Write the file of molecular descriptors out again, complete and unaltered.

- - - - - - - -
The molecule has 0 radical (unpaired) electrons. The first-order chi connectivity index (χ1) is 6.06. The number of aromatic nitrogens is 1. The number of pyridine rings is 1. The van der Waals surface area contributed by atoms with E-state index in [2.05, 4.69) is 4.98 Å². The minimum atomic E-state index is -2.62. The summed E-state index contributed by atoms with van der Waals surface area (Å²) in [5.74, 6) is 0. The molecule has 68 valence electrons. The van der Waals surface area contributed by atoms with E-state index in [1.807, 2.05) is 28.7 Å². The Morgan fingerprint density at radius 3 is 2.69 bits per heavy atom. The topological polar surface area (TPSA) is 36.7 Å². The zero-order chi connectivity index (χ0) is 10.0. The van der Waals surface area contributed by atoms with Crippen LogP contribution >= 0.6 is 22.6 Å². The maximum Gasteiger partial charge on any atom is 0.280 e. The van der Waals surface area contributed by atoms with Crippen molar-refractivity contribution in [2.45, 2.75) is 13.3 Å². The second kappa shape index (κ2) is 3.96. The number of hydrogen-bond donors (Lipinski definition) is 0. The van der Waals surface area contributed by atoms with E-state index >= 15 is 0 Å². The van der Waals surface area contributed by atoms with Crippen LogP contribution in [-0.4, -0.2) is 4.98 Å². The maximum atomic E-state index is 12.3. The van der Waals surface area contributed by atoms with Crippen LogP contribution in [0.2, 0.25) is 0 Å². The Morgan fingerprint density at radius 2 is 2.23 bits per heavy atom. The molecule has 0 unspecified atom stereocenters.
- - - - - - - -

The molecule has 0 radical (unpaired) electrons. The first-order chi connectivity index (χ1) is 6.06. The number of aromatic nitrogens is 1. The number of pyridine rings is 1. The van der Waals surface area contributed by atoms with E-state index in [2.05, 4.69) is 4.98 Å². The minimum atomic E-state index is -2.62. The summed E-state index contributed by atoms with van der Waals surface area (Å²) in [5.74, 6) is 0. The molecule has 68 valence electrons. The van der Waals surface area contributed by atoms with E-state index in [1.807, 2.05) is 28.7 Å². The Morgan fingerprint density at radius 3 is 2.69 bits per heavy atom. The topological polar surface area (TPSA) is 36.7 Å². The zero-order chi connectivity index (χ0) is 10.0. The van der Waals surface area contributed by atoms with Crippen LogP contribution >= 0.6 is 22.6 Å². The maximum Gasteiger partial charge on any atom is 0.280 e. The van der Waals surface area contributed by atoms with Crippen molar-refractivity contribution in [2.45, 2.75) is 13.3 Å². The second kappa shape index (κ2) is 3.96. The number of hydrogen-bond donors (Lipinski definition) is 0. The van der Waals surface area contributed by atoms with E-state index >= 15 is 0 Å². The van der Waals surface area contributed by atoms with Crippen LogP contribution in [-0.4, -0.2) is 4.98 Å². The maximum atomic E-state index is 12.3. The van der Waals surface area contributed by atoms with Crippen LogP contribution in [0.2, 0.25) is 0 Å². The Morgan fingerprint density at radius 2 is 2.23 bits per heavy atom. The molecule has 0 unspecified atom stereocenters.